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Published on May 8th, 2011 | by Greig Byrne

The Curse of the Black Spot

After the high-octane drama of the trail-blazing opener, Whovians will bring a weight of expectation to the first standalone episode of the series, Pirate’s tale “The Curse of the Black Spot”.

The story makes a break from the events of The Impossible Astronaut and Day of the Moon to send the TARDIS, investigating a distress call, into the bowels of a stricken pirate ship.

An atmospheric start sees a terrified crew blighted by a sea-fairing legend of yore, the Siren.  A sexy Ginger that descends upon any crewman with the slightest injury, lulls them into a febrile, hormone-festooned fever (perhaps not dissimilar to how one imagines real life) then knackers them out of existence with the slightest dainty touch.

Upon arrival the Doctor swings into action, not least because Rory gets himself a nasty cut, instantly making him a prime target.  The clutz.  A series of clashes and frights ensue as the masters of both vessels do their best to figure out what do about the threat of the verdant spectral demon.

A pirate ship proves fertile ground for some quality Who-banter, me hearties.  However we’re gratefully spared any tired writing like ‘Me Hearties’ or lazy utterances of  “Arrr”.  Though we are treated to a plank-walking Doctor and an unlikely but effective sword-wielding Pond.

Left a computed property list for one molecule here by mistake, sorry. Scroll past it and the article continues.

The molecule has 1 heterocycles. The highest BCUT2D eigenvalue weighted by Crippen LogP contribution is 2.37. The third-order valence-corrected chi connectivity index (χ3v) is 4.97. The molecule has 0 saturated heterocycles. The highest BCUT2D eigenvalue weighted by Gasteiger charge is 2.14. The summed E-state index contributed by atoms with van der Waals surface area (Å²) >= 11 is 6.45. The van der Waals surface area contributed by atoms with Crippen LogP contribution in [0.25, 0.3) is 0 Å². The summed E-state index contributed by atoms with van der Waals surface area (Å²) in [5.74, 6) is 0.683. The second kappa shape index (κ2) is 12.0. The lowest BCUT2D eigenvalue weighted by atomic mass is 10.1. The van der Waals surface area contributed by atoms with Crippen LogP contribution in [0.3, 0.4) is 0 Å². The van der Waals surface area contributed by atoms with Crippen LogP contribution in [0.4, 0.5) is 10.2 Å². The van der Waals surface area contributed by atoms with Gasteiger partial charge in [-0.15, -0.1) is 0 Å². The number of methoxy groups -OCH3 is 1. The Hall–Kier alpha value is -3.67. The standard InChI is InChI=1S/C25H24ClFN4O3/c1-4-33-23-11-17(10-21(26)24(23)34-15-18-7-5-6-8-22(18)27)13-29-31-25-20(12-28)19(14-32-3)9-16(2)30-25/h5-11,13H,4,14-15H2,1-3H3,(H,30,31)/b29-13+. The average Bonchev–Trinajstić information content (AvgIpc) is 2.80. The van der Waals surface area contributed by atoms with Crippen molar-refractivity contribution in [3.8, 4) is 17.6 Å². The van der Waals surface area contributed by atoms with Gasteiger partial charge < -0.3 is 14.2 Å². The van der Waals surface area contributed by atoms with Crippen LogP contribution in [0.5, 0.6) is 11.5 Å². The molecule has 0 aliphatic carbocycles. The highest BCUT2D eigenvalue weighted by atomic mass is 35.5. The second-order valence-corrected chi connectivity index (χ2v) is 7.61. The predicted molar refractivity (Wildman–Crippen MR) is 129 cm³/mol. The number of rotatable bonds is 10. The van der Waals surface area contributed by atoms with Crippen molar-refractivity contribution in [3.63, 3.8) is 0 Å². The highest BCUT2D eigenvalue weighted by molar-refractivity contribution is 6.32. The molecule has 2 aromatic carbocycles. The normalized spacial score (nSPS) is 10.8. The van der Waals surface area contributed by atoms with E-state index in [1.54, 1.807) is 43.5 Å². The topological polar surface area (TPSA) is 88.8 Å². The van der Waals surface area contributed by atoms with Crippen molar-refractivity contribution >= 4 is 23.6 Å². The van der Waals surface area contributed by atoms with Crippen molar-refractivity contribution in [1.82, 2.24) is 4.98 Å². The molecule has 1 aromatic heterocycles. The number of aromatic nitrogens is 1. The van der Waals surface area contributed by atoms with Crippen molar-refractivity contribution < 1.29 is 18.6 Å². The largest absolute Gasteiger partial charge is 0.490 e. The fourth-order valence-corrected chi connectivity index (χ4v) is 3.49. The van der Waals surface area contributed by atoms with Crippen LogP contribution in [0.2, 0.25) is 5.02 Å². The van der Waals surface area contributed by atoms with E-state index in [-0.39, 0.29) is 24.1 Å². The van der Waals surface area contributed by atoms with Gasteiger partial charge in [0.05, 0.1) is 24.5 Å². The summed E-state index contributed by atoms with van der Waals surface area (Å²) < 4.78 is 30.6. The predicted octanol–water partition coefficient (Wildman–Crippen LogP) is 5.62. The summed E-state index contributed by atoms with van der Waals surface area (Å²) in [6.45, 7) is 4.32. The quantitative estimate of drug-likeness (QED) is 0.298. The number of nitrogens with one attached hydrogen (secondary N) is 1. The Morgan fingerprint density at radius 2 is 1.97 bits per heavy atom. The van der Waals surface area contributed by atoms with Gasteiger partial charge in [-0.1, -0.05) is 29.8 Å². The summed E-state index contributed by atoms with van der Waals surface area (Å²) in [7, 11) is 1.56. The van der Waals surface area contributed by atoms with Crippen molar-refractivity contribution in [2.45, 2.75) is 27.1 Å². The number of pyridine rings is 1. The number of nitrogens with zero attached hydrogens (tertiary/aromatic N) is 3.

Despite the fast-paced and claustrophobic plot I was left feeling I wasn’t quite watching the same Doctor that I enjoyed in Astronaut and Moon.

He wasn’t in control nor as commanding a presence; too often a passenger until the all-important moment of realisation, which itself was abrupt.

As such the performance from Hugh Bonneville, playing Captain Henry Avery, was key.  Charismatic with his substantial ‘beardyness’, we’re given characterisation of a man torn between his latent nobility and his corruption in the pursuit of wealth, a schism highlighted by his vulnerable stowaway son.

Indeed the amiable pairing of the Captain and the Doctor wasn’t without charm as it engendered two travellers on their own high seas with their own adventures, committed to those they are responsible for, whether they be a ragtag collection of unwashed pirates or a misfit married British couple.

Doctor Who: Curse of the Black SpotThe rapid-fire thrills and spills made for a decent watch however without much mention of the series mythology I fear The Curse of the Black Spot will be received as a filler, with fans keeping an eye on next week’s episode, The Doctor’s Wife by sci-fi legend Neil Gaiman.

Another grating point for the Who faithful may be the show’s perennial redshirt, Rory, facing death.  Again.  I shan’t spoil the outcome except to say he lives.